jolie laide

jolie laide

I started this when I lived in Brooklyn and struggled for grace in a city that grants moments of beauty and ugliness breathtakingly close to one another. Now I live in a place where things are a different kind of ugly and the beauty is pedestrian. I struggle with that.


The woman gets on the train and sits directly in front of me. She is somewhere in her thirties, dressed neither in hipster-wear or corporate drag, she is somewhere in between. Her hair is roughly pushed back, loose waves, unbrushed. Her feet turn in just a little, her stylishly unstylish shoes scuffed a bit, they are from last year. I don’t think she was ever beautiful, she might have been pretty when she was younger, now there are lines as her face gets heavier, coarser, acts as the prow of her days.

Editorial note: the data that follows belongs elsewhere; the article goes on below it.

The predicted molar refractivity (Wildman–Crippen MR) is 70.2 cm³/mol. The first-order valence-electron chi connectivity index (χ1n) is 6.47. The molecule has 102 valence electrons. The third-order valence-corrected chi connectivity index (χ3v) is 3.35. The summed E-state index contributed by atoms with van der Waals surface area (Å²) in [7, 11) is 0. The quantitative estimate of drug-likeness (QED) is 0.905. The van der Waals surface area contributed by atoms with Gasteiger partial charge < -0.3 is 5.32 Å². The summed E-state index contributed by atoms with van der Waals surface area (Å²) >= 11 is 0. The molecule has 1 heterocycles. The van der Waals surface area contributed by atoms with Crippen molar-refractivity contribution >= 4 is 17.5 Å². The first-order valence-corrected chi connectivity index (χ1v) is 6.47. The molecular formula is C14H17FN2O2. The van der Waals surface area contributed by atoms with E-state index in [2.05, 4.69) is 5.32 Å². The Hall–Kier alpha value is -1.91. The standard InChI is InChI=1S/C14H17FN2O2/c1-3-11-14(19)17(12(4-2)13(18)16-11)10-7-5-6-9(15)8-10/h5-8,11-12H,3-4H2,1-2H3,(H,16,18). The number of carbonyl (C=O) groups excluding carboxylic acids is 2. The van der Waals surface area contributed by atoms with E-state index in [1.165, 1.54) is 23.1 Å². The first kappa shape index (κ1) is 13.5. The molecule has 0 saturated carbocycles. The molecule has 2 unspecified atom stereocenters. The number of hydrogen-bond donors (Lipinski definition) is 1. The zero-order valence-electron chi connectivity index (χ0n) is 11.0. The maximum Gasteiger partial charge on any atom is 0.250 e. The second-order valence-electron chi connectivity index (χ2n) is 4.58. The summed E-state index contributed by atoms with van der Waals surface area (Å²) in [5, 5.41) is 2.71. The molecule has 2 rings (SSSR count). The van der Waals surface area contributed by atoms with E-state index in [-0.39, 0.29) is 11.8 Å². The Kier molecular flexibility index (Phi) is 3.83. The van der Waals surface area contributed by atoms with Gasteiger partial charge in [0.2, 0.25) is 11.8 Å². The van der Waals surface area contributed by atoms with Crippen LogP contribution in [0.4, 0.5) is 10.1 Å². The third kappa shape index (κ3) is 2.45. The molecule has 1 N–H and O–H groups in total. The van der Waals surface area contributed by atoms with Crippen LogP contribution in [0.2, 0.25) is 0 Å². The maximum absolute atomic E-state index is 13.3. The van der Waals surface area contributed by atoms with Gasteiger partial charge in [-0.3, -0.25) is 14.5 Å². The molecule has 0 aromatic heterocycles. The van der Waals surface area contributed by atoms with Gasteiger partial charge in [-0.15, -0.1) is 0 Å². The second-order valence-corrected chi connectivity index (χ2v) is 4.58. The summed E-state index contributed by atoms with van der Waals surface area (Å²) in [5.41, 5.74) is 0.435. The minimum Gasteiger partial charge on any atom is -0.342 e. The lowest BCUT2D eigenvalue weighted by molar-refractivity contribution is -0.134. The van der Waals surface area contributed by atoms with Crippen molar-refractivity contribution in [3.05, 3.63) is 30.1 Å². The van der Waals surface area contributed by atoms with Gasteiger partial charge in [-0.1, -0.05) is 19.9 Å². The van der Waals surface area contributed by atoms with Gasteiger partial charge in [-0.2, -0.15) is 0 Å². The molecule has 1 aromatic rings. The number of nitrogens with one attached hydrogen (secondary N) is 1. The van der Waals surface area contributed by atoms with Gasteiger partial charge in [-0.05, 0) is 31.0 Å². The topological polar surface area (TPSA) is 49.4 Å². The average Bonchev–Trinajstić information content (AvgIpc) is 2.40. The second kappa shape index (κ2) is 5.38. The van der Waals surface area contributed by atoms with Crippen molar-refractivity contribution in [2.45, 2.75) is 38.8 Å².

She clasps her hands on top of the bag in her lap, and her hands are unadorned with blunt finger tips, strong veins, long fingers. She is smiling, something has amused her and she is in her own world, not meeting anyone’s eyes, not looking around. I am so pleased to see her, I think, she could be me, this is a mirror. Then I watch as her face changes, what amused her fades away, her face hardens, the lines deepen, and I feel a tiny betrayal, a little panic even, as she turns out her light and folds in on herself.


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